The fifth and final step of the nursing care plan is the evaluation phase. This is when it is evaluated if the desired result has been achieved during the shift. Evaluation, the final step in the nursing process, is crucial to determine if, after the application of the nursing process, the patient's condition or well-being improves. Apply everything you know about a patient and their condition and their experiences with previous patients to assess whether nursing care was effective.
You carry out evaluation measures to determine if your patients met the expected results, not if nursing interventions were completed. The expected outcomes established during planning are the standards by which the nurse judges whether the goals have been met and whether the care has been successful. Evaluation is an ongoing process that takes place every time you have contact with a patient. Once you perform an intervention, you collect subjective and objective data from the patient, family, and members of the healthcare team.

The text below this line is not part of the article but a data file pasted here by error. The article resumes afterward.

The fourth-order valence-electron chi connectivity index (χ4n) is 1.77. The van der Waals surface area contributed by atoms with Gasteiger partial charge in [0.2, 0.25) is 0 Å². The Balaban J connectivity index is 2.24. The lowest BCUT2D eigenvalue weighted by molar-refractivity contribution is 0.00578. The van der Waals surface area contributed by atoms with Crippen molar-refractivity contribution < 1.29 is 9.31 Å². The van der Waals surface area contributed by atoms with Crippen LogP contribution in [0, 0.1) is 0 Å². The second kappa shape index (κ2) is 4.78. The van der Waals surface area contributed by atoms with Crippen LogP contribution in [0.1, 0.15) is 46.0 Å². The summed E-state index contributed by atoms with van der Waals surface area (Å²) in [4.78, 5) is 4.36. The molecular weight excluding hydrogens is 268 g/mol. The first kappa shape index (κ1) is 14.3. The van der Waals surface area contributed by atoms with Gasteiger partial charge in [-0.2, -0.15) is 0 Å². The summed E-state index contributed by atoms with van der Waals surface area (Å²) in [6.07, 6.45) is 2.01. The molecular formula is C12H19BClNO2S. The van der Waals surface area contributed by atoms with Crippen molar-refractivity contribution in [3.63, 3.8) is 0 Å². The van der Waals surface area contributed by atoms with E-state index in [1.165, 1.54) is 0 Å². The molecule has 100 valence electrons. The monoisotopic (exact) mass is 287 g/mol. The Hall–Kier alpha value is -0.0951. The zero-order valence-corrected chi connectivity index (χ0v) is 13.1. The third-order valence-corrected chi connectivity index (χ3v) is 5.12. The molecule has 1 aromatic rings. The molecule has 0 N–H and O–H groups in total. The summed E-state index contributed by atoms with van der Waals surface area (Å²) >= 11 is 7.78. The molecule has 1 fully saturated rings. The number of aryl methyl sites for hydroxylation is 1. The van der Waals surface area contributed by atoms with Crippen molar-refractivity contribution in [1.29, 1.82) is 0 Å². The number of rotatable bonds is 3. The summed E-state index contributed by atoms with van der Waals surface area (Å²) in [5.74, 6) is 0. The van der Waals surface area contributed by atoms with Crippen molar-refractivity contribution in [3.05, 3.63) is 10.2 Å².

You also review knowledge about the patient's current condition, treatment, resources available for recovery and expected results. By consulting previous experiences caring for similar patients, you are in a better position to know how to evaluate your patient. You can anticipate what to evaluate. Apply critical thinking, attitudes, and standards to determine if care outcomes are achieved (Fig.
If the results are met, the patient's general objectives are also met. Compare the behavior and responses of the patients you evaluated before performing nursing interventions with the behavior and responses that occur after administering nursing care. Critical thinking directs you to analyze the findings of the evaluation (Fig. Has the patient's condition improved? Can the patient get better or are there physical factors that prevent recovery? To what extent does this patient's motivation or willingness to adopt healthier behaviors influence responses to therapies? During the evaluation, you make clinical decisions and continuously redirect nursing care.